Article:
Corban

CORBAN (Heb. qorbān, an offering). The word occurs in the Hebrew text of the OT and refers to an offering or sacrifice, whether bloody or unbloody, made to God (Lev.1.2-Lev.1.3; Lev.2.1; Lev.3.1; Num.7.12-Num.7.17). It is found in our English versions in the NT in Mark.7.11, where it refers to money dedicated to God. The Talmud says that the Jews were much given to making rash vows to God, without any intention of carrying them out. By Christ’s time there arose the reprehensible practice of children avoiding the responsibility of looking after their parents’ material needs by telling them that their money was dedicated to God and that it would be wrong to divert it from this sacred purpose. This could be done by simply pronouncing the votive word “Corban.” Ideally, the money thereafter belonged to God, but actually the one who made the vow might keep it in his possession. By referring to this custom Christ demonstrated the sophistry of tradition that enabled the Jews to disregard plain commandments of God, like the one requiring children to honor their parents.



International Standard Bible Encyclopedia (1915)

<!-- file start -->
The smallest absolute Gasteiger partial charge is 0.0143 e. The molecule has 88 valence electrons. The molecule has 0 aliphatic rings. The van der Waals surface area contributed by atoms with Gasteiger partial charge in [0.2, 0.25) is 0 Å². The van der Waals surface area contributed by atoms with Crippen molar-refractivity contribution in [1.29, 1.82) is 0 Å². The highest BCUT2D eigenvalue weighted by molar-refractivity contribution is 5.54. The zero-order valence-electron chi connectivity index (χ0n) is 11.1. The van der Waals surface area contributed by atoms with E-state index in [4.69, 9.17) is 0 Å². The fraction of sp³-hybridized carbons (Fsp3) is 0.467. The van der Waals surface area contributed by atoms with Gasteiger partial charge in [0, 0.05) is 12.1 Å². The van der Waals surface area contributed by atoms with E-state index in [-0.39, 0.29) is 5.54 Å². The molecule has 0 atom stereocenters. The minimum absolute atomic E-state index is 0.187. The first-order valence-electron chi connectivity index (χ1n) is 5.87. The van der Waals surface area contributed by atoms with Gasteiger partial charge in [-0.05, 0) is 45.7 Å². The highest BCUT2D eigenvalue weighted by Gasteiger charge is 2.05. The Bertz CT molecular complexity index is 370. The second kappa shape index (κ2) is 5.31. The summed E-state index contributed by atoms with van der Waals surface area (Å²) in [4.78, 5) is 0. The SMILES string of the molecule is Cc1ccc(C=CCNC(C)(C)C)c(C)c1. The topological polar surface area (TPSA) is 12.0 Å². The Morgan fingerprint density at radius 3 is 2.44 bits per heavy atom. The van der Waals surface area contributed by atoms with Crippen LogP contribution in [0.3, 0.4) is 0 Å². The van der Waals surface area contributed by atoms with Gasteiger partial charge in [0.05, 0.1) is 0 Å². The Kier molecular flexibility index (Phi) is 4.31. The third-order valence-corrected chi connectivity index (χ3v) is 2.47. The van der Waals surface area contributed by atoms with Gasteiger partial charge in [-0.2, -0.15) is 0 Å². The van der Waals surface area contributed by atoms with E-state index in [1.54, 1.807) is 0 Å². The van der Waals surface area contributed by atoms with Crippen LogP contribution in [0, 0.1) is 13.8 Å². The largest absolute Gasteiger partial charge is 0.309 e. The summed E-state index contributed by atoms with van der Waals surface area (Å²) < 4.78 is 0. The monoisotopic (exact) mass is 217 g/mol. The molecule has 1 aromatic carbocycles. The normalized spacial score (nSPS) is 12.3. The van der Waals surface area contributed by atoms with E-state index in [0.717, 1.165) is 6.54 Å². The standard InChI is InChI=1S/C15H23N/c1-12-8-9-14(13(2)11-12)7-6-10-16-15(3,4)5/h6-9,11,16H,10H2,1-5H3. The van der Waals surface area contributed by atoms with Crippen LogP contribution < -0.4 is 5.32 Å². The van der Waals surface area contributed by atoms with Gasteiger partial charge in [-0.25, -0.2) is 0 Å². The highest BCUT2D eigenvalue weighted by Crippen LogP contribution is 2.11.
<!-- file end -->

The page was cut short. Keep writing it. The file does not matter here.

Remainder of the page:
An expression frequently used in the original text of the Old Testament; in the English Bible it occurs in Mr 7:11; compare also Mt 15:5. It is the most general term for a sacrifice of any kind. In the course of time it became associated with an objectionable practice. Anything dedicated to the temple by pronouncing the votive word "Corban" forthwith belonged to the temple, but only ideally; actually it might remain in the possession of him who made the vow. So a son might be justified in not supporting his old parents simply because he designated his property or a part of it as a gift to the temple, that is, as "Corban" There was no necessity of fulfilling his vow, yet he was actually prohibited from ever using his property for the support of his parents. This shows clearly why Christ singled out this queer regulation in order to demonstrate the sophistry of tradition and to bring out the fact of its possible and actual hostility to the Scripture and its spirit.